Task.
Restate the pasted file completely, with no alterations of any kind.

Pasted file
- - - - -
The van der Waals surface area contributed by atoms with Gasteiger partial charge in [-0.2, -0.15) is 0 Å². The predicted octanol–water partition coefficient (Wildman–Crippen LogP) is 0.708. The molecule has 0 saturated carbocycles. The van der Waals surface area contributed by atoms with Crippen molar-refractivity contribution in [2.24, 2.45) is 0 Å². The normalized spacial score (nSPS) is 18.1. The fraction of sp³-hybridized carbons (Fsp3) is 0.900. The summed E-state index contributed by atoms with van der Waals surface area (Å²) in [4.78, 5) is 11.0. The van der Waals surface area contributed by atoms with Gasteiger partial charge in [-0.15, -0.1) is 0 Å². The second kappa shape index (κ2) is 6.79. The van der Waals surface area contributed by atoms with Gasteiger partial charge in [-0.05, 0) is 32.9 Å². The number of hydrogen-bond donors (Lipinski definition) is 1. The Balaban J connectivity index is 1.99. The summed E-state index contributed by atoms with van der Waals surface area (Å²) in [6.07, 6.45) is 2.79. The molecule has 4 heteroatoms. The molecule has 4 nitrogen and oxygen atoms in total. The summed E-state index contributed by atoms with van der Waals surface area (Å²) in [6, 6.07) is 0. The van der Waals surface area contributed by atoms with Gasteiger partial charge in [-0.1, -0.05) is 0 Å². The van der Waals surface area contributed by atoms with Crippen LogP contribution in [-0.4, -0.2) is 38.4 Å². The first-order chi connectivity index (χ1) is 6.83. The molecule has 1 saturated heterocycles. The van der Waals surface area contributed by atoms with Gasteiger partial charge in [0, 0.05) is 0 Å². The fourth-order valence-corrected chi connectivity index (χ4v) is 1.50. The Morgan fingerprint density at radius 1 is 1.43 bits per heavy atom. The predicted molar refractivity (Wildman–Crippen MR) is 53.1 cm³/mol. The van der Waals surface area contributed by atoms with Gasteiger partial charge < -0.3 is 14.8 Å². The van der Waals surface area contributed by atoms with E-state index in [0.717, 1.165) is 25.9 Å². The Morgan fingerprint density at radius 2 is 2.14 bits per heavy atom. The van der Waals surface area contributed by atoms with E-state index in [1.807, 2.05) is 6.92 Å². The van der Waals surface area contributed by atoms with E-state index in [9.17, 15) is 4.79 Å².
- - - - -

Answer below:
The van der Waals surface area contributed by atoms with Gasteiger partial charge in [-0.2, -0.15) is 0 Å². The predicted octanol–water partition coefficient (Wildman–Crippen LogP) is 0.708. The molecule has 0 saturated carbocycles. The van der Waals surface area contributed by atoms with Crippen molar-refractivity contribution in [2.24, 2.45) is 0 Å². The normalized spacial score (nSPS) is 18.1. The fraction of sp³-hybridized carbons (Fsp3) is 0.900. The summed E-state index contributed by atoms with van der Waals surface area (Å²) in [4.78, 5) is 11.0. The van der Waals surface area contributed by atoms with Gasteiger partial charge in [-0.15, -0.1) is 0 Å². The second kappa shape index (κ2) is 6.79. The van der Waals surface area contributed by atoms with Gasteiger partial charge in [-0.05, 0) is 32.9 Å². The number of hydrogen-bond donors (Lipinski definition) is 1. The Balaban J connectivity index is 1.99. The summed E-state index contributed by atoms with van der Waals surface area (Å²) in [6.07, 6.45) is 2.79. The molecule has 4 heteroatoms. The molecule has 4 nitrogen and oxygen atoms in total. The summed E-state index contributed by atoms with van der Waals surface area (Å²) in [6, 6.07) is 0. The van der Waals surface area contributed by atoms with Gasteiger partial charge in [-0.1, -0.05) is 0 Å². The van der Waals surface area contributed by atoms with Crippen LogP contribution in [-0.4, -0.2) is 38.4 Å². The first-order chi connectivity index (χ1) is 6.83. The molecule has 1 saturated heterocycles. The van der Waals surface area contributed by atoms with Gasteiger partial charge in [0, 0.05) is 0 Å². The fourth-order valence-corrected chi connectivity index (χ4v) is 1.50. The Morgan fingerprint density at radius 1 is 1.43 bits per heavy atom. The predicted molar refractivity (Wildman–Crippen MR) is 53.1 cm³/mol. The van der Waals surface area contributed by atoms with Gasteiger partial charge < -0.3 is 14.8 Å². The van der Waals surface area contributed by atoms with E-state index in [0.717, 1.165) is 25.9 Å². The Morgan fingerprint density at radius 2 is 2.14 bits per heavy atom. The van der Waals surface area contributed by atoms with E-state index in [1.807, 2.05) is 6.92 Å². The van der Waals surface area contributed by atoms with E-state index in [9.17, 15) is 4.79 Å².